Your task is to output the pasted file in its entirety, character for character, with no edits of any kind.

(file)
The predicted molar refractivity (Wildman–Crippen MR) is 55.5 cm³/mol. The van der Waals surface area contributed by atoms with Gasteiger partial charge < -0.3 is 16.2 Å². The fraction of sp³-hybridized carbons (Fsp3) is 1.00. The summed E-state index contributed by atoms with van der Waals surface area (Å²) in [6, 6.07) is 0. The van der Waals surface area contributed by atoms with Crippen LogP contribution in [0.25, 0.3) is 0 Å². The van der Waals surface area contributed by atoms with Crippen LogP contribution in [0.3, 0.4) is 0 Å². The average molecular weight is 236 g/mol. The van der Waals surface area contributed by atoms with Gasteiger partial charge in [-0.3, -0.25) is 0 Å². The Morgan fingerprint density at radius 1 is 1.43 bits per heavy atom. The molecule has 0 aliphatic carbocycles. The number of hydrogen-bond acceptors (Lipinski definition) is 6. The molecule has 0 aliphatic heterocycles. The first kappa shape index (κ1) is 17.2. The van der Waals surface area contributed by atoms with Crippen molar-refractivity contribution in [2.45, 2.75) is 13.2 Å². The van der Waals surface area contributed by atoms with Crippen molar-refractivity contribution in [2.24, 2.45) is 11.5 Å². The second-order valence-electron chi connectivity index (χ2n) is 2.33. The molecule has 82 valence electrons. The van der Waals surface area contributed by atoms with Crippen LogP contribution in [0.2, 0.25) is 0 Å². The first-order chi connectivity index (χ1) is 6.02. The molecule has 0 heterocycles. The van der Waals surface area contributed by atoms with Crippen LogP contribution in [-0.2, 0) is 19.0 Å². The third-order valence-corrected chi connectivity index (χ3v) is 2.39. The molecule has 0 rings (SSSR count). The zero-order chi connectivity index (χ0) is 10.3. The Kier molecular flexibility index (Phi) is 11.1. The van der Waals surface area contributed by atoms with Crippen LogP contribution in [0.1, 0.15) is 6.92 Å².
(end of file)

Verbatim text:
The predicted molar refractivity (Wildman–Crippen MR) is 55.5 cm³/mol. The van der Waals surface area contributed by atoms with Gasteiger partial charge < -0.3 is 16.2 Å². The fraction of sp³-hybridized carbons (Fsp3) is 1.00. The summed E-state index contributed by atoms with van der Waals surface area (Å²) in [6, 6.07) is 0. The van der Waals surface area contributed by atoms with Crippen LogP contribution in [0.25, 0.3) is 0 Å². The van der Waals surface area contributed by atoms with Crippen LogP contribution in [0.3, 0.4) is 0 Å². The average molecular weight is 236 g/mol. The van der Waals surface area contributed by atoms with Gasteiger partial charge in [-0.3, -0.25) is 0 Å². The Morgan fingerprint density at radius 1 is 1.43 bits per heavy atom. The molecule has 0 aliphatic carbocycles. The number of hydrogen-bond acceptors (Lipinski definition) is 6. The molecule has 0 aliphatic heterocycles. The first kappa shape index (κ1) is 17.2. The van der Waals surface area contributed by atoms with Crippen molar-refractivity contribution in [2.45, 2.75) is 13.2 Å². The van der Waals surface area contributed by atoms with Crippen molar-refractivity contribution in [2.24, 2.45) is 11.5 Å². The second-order valence-electron chi connectivity index (χ2n) is 2.33. The molecule has 82 valence electrons. The van der Waals surface area contributed by atoms with Crippen LogP contribution in [0.2, 0.25) is 0 Å². The first-order chi connectivity index (χ1) is 6.02. The molecule has 0 heterocycles. The van der Waals surface area contributed by atoms with Crippen LogP contribution in [-0.2, 0) is 19.0 Å². The third-order valence-corrected chi connectivity index (χ3v) is 2.39. The molecule has 0 rings (SSSR count). The zero-order chi connectivity index (χ0) is 10.3. The Kier molecular flexibility index (Phi) is 11.1. The van der Waals surface area contributed by atoms with Crippen LogP contribution in [0.1, 0.15) is 6.92 Å².